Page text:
Previously the frontman for L.A. post-hardcore outfit From First to Last, Sonny Moore continues to develop his unforeseen dubstep tendencies with the second EP under his Skrillex alias, Scary Monsters and Nice Sprites. This surprising electro reinvention still throws a few bones to his previous metalhead crowd, with the virtually demonic basslines of "Scatta," a blisteringly dirty 140-bpm anthem featuring the suitably breakneck-speed MC skills of U.K. grime collective Foreign Beggars, and the sinister lyrics of the Daft Punk-esque robotic rave of "Kill EVERYBODY" ("I want to kill everybody in the world") just as unsettling as anything the two albums recorded with his former band had to offer. But perhaps inspired by the move to Deadmau5's Mau5trap label, its nine tracks present a more chilled-out, melodic, and even playful side to the eclectic producer. "With You, Friends" (an ambient reworking of the closing track to his My Name Is Skrillex EP) is a slow-burning epic that displays his penchant for chopped-up vocal samples amidst some lilting piano chords, swirling proggy electro riffs, and hypnotic house beats; "All I Ask of You" echoes the lush techno of his new boss, with its warm layered synths, ethereal vocals (courtesy of Penny), and Euro-trance hooks; while even the heavier moments are interspersed with lighter touches, such as the ingenious sample of YouTube sensation speedstackinggirl ("Yes! Oh My Gosh") on the towering beats and distorted bass of the title track and the Space Invaders-style bleeps, helium vocals, and stadium rock handclaps on the chaotic electro-clash of "Rock n' Roll (Will Take You to the Mountain)." The three remixes from Noisia, Bare Noize, and Zedd are solid if unspectacular, with only the latter's chilled-out version of the title track providing anything wildly different from the originals. But the invention showcased on the first six bass-heavy anthems is more than enough to suggest that the U.S. has found someone who is capable of selling the dubstep sound back to its South London homeland.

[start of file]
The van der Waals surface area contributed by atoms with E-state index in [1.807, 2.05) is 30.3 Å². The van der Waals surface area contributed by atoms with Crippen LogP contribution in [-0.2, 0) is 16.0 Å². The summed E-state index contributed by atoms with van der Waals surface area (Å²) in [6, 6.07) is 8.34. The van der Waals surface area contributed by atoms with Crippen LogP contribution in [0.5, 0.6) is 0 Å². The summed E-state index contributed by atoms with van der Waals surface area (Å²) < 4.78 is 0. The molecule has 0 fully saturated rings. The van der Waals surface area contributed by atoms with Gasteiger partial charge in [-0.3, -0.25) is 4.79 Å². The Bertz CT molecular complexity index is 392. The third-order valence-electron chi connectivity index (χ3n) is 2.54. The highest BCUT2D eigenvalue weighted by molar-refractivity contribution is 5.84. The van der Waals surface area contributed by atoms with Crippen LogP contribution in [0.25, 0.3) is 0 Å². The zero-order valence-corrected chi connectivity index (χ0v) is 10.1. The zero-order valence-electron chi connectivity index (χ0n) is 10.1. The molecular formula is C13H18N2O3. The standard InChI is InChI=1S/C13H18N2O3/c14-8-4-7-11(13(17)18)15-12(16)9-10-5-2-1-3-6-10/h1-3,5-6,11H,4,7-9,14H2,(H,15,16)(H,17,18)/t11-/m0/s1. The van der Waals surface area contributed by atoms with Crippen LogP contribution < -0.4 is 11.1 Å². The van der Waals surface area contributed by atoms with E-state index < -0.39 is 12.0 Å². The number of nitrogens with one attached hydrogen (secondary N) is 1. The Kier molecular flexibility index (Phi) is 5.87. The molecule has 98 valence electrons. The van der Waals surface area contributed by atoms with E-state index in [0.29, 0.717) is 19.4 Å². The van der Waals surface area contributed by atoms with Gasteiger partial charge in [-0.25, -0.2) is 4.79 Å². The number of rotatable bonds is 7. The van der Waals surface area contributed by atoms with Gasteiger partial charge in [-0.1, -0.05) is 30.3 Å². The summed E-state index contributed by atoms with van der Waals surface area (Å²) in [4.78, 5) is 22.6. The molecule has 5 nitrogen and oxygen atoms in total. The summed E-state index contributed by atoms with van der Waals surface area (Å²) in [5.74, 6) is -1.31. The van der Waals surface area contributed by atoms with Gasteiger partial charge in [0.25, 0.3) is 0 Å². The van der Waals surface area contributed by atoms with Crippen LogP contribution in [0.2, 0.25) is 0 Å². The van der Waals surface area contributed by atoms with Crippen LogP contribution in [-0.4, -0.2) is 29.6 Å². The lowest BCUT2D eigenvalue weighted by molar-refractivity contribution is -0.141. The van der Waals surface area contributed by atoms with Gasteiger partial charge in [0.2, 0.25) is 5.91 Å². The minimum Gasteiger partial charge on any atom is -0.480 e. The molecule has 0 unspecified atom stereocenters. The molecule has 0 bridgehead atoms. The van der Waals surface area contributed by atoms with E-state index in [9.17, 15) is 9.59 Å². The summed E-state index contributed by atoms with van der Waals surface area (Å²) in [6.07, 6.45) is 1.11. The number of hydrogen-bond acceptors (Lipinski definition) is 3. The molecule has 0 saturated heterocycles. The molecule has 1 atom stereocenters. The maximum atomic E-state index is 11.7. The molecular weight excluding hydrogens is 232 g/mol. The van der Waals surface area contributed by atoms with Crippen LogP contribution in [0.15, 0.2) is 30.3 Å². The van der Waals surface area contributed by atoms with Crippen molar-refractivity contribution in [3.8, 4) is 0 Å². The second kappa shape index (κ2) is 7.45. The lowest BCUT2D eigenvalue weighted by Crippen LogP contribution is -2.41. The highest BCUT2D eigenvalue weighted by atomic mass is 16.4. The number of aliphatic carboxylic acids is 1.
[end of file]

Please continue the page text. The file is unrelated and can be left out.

AllMusic Review by Jon O'Brien